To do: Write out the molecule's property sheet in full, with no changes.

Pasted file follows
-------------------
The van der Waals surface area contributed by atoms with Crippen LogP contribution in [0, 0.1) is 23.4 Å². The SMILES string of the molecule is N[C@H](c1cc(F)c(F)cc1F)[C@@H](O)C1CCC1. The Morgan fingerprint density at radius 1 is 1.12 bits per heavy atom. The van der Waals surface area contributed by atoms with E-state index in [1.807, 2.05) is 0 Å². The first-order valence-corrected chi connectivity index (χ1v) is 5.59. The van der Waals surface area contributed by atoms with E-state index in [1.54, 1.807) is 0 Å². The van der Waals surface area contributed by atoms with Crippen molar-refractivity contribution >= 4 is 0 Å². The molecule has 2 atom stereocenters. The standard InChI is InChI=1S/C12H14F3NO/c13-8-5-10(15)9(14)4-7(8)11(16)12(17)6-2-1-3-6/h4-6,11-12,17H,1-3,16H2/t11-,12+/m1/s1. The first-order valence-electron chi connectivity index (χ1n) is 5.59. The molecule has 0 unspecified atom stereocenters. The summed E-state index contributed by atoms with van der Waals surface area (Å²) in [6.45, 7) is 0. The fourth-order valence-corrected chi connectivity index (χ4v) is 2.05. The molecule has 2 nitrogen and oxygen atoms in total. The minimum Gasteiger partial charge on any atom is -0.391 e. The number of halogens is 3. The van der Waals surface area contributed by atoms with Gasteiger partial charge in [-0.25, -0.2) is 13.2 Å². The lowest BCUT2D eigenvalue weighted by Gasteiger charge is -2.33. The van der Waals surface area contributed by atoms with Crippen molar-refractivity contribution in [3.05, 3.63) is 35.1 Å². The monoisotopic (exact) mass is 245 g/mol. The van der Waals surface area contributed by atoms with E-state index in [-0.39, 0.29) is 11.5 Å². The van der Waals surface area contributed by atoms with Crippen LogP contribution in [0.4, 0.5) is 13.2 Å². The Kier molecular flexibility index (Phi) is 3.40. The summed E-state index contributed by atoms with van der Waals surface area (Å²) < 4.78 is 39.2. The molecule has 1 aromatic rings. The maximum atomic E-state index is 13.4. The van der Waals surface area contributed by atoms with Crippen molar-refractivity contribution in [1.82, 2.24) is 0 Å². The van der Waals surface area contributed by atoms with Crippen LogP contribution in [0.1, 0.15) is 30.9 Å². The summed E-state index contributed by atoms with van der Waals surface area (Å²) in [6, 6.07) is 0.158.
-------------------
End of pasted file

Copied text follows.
The van der Waals surface area contributed by atoms with Crippen LogP contribution in [0, 0.1) is 23.4 Å². The SMILES string of the molecule is N[C@H](c1cc(F)c(F)cc1F)[C@@H](O)C1CCC1. The Morgan fingerprint density at radius 1 is 1.12 bits per heavy atom. The van der Waals surface area contributed by atoms with E-state index in [1.807, 2.05) is 0 Å². The first-order valence-corrected chi connectivity index (χ1v) is 5.59. The van der Waals surface area contributed by atoms with E-state index in [1.54, 1.807) is 0 Å². The van der Waals surface area contributed by atoms with Crippen molar-refractivity contribution >= 4 is 0 Å². The molecule has 2 atom stereocenters. The standard InChI is InChI=1S/C12H14F3NO/c13-8-5-10(15)9(14)4-7(8)11(16)12(17)6-2-1-3-6/h4-6,11-12,17H,1-3,16H2/t11-,12+/m1/s1. The first-order valence-electron chi connectivity index (χ1n) is 5.59. The molecule has 0 unspecified atom stereocenters. The summed E-state index contributed by atoms with van der Waals surface area (Å²) in [6.45, 7) is 0. The fourth-order valence-corrected chi connectivity index (χ4v) is 2.05. The molecule has 2 nitrogen and oxygen atoms in total. The minimum Gasteiger partial charge on any atom is -0.391 e. The number of halogens is 3. The van der Waals surface area contributed by atoms with Gasteiger partial charge in [-0.25, -0.2) is 13.2 Å². The lowest BCUT2D eigenvalue weighted by Gasteiger charge is -2.33. The van der Waals surface area contributed by atoms with Crippen molar-refractivity contribution in [3.05, 3.63) is 35.1 Å². The monoisotopic (exact) mass is 245 g/mol. The van der Waals surface area contributed by atoms with E-state index in [-0.39, 0.29) is 11.5 Å². The van der Waals surface area contributed by atoms with Crippen LogP contribution in [0.4, 0.5) is 13.2 Å². The Kier molecular flexibility index (Phi) is 3.40. The summed E-state index contributed by atoms with van der Waals surface area (Å²) < 4.78 is 39.2. The molecule has 1 aromatic rings. The maximum atomic E-state index is 13.4. The van der Waals surface area contributed by atoms with Crippen molar-refractivity contribution in [1.82, 2.24) is 0 Å². The van der Waals surface area contributed by atoms with Crippen LogP contribution in [0.1, 0.15) is 30.9 Å². The summed E-state index contributed by atoms with van der Waals surface area (Å²) in [6, 6.07) is 0.158.